Nothing like the South Panola experience in high school football

For true fans of football, like myself, it’s hard not to love the South Panola Tigers.
I made the trip to West Point last Saturday night with Jim Beckett, of Bruce, and his son-in-law-to-be Chad King, of Petal, to see the South Panola experience first hand.


Rumors were flying around the day before the game that it may be a sellout and entry into the stadium may be difficult if you didn’t get there at least an hour before kickoff.
We did exactly that, after the required visit to Anthony’s for one of the best steaks in Mississippi. I could hear the pains of Dr. Bruce Longest from 60 miles away as he had to stay close to home due to hospital duties.
We didn’t get far down the road from Anthony’s before the traffic came to a standstill. After some encouragement from me and Chad, Jim left the main thoroughfare and we created some parking on a neighborhood street that required a little walking to get to the stadium.
We got in 45 minutes prior to kickoff and the home side bleachers, that reportedly sat nearly 4,500 were completely packed with people standing up both sides and all the way across the back of the top row. We spotted a few holes in the visitor side, which was supposed to seat almost 1,500. We convinced a security guard to escort us across the field and slid into an opening in the bleachers that soon overflowed.
The atmosphere had the feel of an SEC game more so than a high school game. The home crowd was extremely vocal and the visitors from Batesville were calm and confident.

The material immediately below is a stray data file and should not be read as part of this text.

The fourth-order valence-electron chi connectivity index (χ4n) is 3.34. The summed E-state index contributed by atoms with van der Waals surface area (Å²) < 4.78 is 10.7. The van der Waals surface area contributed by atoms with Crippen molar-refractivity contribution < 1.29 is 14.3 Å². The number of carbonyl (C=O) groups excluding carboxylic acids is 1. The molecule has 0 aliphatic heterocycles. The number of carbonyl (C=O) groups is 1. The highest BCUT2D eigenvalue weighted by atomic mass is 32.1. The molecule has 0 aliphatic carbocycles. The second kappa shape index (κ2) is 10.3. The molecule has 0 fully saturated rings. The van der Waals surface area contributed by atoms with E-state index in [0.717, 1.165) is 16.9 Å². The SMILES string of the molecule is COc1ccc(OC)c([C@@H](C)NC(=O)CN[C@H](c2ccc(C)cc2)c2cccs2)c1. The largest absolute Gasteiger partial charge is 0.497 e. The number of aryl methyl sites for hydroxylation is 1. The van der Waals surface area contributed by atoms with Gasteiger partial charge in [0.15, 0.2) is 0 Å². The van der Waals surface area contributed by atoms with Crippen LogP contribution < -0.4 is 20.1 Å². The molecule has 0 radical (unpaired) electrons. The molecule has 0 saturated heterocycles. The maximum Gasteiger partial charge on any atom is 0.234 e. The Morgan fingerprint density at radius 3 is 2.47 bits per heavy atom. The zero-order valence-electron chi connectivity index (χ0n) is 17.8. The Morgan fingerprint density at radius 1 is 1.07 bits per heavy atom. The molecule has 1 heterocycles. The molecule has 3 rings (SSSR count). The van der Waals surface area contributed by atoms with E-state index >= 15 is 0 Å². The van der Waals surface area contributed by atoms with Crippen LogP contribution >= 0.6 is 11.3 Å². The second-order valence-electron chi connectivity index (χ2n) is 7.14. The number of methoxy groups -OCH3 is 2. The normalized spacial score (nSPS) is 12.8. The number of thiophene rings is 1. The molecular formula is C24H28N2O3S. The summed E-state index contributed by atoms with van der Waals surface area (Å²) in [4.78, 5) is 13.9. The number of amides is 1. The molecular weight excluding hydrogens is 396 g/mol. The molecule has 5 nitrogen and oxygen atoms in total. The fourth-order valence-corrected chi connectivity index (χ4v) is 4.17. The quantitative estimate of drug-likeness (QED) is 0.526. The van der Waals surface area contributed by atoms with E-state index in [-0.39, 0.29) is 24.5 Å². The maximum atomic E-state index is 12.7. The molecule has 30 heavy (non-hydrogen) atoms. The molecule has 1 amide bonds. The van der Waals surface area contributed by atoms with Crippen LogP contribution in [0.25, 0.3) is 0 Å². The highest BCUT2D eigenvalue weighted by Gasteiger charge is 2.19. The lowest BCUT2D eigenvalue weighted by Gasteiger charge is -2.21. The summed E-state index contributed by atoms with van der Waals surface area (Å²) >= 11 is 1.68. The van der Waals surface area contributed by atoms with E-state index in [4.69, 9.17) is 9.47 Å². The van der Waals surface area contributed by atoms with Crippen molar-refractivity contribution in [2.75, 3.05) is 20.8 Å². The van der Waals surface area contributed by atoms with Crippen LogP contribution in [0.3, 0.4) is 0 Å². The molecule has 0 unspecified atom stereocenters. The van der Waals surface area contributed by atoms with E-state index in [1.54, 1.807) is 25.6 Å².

Why shouldn’t they be?
The Tigers are coming off a season in which they were declared high school national champions and won the school its ninth state championship.
It’s not their winning tradition that I find so appealing, however. It’s the way they do it.
There’s nothing tricky about the way South Panola plays. They line up and try to run over you, and throughout the past decade they’ve done exactly that to almost every team they’ve played, including some of the best in the nation.
West Point, who has a lot of tradition itself with seven state championships, played as hard as you could for three quarters, but the muscle of South Panola began to take its toll.
Run left. Run right. Run up the middle. That was the South Panola offense.
I watched the Tigers take what seemed like a heavyweight battle and turn it into a blowout in only a few minutes.
They were bigger. They were stronger. They were impressive.
I watched Calhoun native Jamie Easley getting after the ferocious Tiger defense.
I watched his son C.J. play a game of touch football on the sideline at halftime just like he used to do at Calhoun City games.
I watched the best high school football program Mississippi has ever seen do what it does best – hard nose football.
Filing out of the stadium with what I estimated at more than 8,000 people it was obvious it was just another Friday night for South Panola fans.
It was a great experience for Jim, Chad and me.

You may email Joel McNeece at joelmcneece@gmail.com

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